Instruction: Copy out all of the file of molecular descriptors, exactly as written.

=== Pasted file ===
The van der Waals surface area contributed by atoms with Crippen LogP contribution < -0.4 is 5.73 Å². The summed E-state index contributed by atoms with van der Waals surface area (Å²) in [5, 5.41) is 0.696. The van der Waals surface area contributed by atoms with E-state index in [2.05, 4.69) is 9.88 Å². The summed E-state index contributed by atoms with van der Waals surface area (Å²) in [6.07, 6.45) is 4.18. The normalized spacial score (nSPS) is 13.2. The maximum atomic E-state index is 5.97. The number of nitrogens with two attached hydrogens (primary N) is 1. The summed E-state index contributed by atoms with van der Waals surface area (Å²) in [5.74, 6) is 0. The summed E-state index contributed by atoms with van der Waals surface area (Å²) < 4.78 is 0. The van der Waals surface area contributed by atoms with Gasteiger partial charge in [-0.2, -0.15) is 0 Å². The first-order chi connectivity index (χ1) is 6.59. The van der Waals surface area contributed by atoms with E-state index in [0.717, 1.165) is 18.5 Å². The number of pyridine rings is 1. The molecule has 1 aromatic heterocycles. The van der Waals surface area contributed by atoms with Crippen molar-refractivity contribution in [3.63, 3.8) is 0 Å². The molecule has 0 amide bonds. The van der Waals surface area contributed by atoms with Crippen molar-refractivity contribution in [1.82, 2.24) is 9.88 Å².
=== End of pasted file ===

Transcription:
The van der Waals surface area contributed by atoms with Crippen LogP contribution < -0.4 is 5.73 Å². The summed E-state index contributed by atoms with van der Waals surface area (Å²) in [5, 5.41) is 0.696. The van der Waals surface area contributed by atoms with E-state index in [2.05, 4.69) is 9.88 Å². The summed E-state index contributed by atoms with van der Waals surface area (Å²) in [6.07, 6.45) is 4.18. The normalized spacial score (nSPS) is 13.2. The maximum atomic E-state index is 5.97. The number of nitrogens with two attached hydrogens (primary N) is 1. The summed E-state index contributed by atoms with van der Waals surface area (Å²) in [5.74, 6) is 0. The summed E-state index contributed by atoms with van der Waals surface area (Å²) < 4.78 is 0. The van der Waals surface area contributed by atoms with Gasteiger partial charge in [-0.2, -0.15) is 0 Å². The first-order chi connectivity index (χ1) is 6.59. The van der Waals surface area contributed by atoms with E-state index in [0.717, 1.165) is 18.5 Å². The number of pyridine rings is 1. The molecule has 1 aromatic heterocycles. The van der Waals surface area contributed by atoms with Crippen molar-refractivity contribution in [3.63, 3.8) is 0 Å². The molecule has 0 amide bonds. The van der Waals surface area contributed by atoms with Crippen molar-refractivity contribution in [1.82, 2.24) is 9.88 Å².